Carl Friedrich von Pückler-Burghauss
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|Carl Friedrich von Pückler-Burghauss|
7 October 1886|
Friedland, German Empire
|Died||12 May 1945
near Čimelice, Czechoslovakia
|Allegiance|| German Empire
|Commands held||15th Waffen Grenadier Division of the SS (1st Latvian)|
|Battles/wars||World War I
World War II
Carl Friedrich Count of Pückler-Burghauss, Baron of Groditz (born October 7, 1886 in Friedland, d. 13 May 1945 in Čimelice, Czechoslovakia) was a German politician and Waffen-SS officer in the rank of SS-Gruppenführer during World War II and member of the German parliament during the Weimar Republic.
Pückler-Burghauss began his military career as a second lieutenant in the infantry branch during the First World War and won the Iron Cross First and Second Classes. He left the army in 1919 as captain and served with Freikorps units until 1931 when he joined the Nazi Party and the SA and later SS.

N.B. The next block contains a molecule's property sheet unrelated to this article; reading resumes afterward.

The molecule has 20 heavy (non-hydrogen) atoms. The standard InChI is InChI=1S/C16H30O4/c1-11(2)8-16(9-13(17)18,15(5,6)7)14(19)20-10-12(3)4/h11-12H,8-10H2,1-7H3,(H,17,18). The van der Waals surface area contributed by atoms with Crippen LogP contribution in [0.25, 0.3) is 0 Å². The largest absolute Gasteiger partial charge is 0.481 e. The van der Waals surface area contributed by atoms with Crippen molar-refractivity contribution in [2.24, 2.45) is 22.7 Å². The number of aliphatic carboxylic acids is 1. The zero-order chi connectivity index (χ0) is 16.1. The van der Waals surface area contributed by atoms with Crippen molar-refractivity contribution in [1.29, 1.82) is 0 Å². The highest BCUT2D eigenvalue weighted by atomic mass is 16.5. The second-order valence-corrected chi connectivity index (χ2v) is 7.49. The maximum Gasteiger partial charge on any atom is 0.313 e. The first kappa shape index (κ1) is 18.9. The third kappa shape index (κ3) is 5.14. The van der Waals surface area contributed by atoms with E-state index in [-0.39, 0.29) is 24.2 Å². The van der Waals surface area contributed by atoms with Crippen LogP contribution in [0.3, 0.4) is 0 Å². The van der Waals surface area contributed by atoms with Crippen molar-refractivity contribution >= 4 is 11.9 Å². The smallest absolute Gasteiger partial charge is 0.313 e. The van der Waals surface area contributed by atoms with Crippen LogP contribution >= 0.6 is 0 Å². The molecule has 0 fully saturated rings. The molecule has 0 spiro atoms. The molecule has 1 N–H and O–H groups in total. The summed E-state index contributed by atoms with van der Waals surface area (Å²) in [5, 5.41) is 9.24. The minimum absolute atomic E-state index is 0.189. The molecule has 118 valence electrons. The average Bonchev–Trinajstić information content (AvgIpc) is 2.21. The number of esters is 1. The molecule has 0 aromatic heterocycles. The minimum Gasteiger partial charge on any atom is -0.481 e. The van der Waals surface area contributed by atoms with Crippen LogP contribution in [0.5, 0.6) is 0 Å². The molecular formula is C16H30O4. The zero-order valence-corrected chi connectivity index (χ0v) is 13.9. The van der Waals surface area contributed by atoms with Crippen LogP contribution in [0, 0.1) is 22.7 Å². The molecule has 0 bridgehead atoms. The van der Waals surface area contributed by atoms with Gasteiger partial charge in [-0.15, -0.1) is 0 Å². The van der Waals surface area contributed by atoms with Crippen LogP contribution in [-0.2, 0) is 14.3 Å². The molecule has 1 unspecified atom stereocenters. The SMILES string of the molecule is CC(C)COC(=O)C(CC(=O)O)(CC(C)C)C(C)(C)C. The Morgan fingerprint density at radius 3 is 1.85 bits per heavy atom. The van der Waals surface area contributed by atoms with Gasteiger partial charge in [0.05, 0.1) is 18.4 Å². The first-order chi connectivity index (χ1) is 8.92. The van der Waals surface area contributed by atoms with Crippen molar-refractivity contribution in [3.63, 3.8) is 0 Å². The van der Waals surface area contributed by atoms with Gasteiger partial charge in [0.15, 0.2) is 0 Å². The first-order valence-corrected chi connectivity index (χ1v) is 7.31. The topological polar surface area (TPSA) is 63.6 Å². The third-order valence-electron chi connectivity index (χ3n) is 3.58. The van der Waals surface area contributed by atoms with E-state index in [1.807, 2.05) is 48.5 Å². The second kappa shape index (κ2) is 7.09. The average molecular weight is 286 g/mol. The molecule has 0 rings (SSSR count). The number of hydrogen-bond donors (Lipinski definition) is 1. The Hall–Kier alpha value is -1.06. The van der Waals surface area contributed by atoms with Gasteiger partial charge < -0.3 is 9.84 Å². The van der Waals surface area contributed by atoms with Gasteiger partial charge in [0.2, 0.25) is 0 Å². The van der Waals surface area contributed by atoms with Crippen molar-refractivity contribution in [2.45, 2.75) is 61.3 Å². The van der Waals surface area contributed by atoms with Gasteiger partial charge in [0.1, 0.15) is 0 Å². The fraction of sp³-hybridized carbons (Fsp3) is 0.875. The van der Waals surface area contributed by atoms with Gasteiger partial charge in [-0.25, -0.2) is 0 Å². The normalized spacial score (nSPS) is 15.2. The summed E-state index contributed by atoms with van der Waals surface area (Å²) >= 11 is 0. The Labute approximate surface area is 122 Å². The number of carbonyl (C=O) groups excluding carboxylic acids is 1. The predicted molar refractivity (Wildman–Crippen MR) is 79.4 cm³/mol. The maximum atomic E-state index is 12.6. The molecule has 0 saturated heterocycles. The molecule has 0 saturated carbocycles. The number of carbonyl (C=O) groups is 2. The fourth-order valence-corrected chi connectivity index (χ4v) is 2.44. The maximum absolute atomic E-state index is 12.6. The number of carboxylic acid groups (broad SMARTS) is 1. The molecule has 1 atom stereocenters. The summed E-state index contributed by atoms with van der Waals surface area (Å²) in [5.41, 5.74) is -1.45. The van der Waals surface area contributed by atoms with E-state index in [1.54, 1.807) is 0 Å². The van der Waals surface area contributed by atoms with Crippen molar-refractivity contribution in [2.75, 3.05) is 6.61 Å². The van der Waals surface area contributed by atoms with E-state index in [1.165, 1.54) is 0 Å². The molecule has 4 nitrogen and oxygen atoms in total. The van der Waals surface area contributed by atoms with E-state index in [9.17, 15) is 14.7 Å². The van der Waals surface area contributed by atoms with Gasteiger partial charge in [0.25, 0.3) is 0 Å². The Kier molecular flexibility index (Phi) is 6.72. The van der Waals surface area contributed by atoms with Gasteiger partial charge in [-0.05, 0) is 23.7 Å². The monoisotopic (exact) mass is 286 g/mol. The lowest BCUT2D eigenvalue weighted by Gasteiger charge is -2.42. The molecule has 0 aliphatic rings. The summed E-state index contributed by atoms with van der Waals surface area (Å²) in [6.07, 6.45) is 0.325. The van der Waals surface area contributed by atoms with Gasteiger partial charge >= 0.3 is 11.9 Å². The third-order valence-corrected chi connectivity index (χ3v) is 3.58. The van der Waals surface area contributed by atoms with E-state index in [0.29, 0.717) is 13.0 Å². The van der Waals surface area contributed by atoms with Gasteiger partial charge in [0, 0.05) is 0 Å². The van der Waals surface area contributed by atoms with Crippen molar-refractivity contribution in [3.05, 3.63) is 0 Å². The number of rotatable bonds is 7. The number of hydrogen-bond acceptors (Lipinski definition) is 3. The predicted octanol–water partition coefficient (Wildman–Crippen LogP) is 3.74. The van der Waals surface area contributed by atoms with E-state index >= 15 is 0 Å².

Pückler-Burghauss was member of the National Socialist German Workers' Party and officer of the Waffen-SS. Through year 1943 he was a commander of 15th Waffen-SS division on Eastern front and later was a chief of Waffen-SS units in Protectorate of Bohemia and Moravia.
After Nazi Germany capitulated on May 7, 1945 Pückler-Burghauss refused to surrender to the Soviet forces and, contravening the terms of Germany's capitulation, attempted to move the troops under his command into the American occupation zone, resulting in the Battle of Slivice. The American forces refused to accept his surrender; following the attack on his positions by the Soviet and American forces, he was compelled to sign a capitulation on the night of May 11/12. Shortly afterwards he committed suicide.
SS-Brigadeführer Peter Hansen
|Commander of 15th Waffen Grenadier Division of the SS (1st Latvian)
1 May 1943 – 17 February 1944
SS-Oberführer Nikolaus Heilmann